The good news is that there are so many email marketing providers out there that you could probably find one to cover absolutely anything you can think of. The bad news? You have to choose one, and without doing your research, that choice can be crippling.
A month after GDPR took effect, the state passed the country’s strongest data protection rules this week in an effort to stop an even stricter ballot measure from being put in front of voters. Trade groups were nonetheless critical of the move, saying a federal law is preferable.
A new survey from Pew Research Center indicates that young people use online platforms very differently than they did just a few years ago. Here are a few examples from associations that have made changes to their digital strategy, embracing Snapchat, YouTube, and Instagram to recruit and engage younger members.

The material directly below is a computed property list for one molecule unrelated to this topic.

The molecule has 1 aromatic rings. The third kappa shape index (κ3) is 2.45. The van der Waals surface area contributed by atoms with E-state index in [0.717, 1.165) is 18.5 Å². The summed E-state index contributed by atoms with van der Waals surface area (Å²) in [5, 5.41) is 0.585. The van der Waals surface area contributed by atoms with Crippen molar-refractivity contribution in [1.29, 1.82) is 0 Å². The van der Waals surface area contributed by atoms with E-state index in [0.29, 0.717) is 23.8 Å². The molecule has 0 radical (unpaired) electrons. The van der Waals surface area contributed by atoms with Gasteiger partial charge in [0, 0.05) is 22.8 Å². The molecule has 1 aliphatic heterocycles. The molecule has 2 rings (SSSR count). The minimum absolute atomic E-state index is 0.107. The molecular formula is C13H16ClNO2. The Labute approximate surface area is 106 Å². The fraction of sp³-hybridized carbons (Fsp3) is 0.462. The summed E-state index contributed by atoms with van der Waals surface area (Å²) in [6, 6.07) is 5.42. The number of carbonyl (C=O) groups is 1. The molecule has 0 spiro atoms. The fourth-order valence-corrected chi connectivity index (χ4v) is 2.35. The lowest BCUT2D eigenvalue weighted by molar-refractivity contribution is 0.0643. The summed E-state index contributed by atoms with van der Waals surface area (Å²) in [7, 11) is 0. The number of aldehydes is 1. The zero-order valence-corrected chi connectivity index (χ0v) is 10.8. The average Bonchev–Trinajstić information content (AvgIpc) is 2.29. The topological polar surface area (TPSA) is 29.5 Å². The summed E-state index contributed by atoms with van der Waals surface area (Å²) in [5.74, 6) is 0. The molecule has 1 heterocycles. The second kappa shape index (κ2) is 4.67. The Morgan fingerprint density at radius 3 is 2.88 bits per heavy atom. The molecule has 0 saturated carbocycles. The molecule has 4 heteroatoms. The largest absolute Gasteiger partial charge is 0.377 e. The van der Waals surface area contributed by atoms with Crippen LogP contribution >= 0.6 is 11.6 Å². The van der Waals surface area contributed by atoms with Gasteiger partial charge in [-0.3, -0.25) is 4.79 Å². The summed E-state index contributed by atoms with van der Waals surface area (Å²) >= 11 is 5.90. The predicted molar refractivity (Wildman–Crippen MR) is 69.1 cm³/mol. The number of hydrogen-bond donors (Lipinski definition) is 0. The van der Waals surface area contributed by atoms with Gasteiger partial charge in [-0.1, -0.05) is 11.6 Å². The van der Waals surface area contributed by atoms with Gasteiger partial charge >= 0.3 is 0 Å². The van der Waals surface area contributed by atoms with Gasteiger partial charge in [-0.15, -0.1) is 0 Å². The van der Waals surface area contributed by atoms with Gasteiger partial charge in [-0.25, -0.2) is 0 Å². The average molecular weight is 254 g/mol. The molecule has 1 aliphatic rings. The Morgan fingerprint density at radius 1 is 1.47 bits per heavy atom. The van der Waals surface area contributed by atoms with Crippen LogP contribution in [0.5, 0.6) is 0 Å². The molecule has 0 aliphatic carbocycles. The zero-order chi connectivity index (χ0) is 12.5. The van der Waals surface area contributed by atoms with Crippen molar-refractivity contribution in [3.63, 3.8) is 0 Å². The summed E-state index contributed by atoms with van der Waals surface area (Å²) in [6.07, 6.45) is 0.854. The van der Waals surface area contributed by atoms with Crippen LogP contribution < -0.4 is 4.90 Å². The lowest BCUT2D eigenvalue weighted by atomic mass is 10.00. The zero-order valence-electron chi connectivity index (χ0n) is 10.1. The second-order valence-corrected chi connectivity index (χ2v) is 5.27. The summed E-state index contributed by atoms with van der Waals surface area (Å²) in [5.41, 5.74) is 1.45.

Even though tech is everywhere these days, it’s still an important topic to focus on for associations.
Metaphors can be useful communication tool, including for nonprofits. Here’s how to use them to convey your organization’s mission effectively. Also: Amanda Kaiser recommends thinking about your group’s approachability.
Big data holds big promises—including artificial intelligence, machine learning, and the blockchain—you may not be quite ready for that leap into the future. You can still put your data to work by focusing on small-data projects that immediately improve the member experience.
GDPR has a lot of organizations worried about what might happen if the EU takes notice of them. It’s not the only audit-related headache out there, however—major software vendors like Microsoft, SAP, and Oracle have recently been on the lookout for firms that aren’t properly licensed. Here’s what you should know.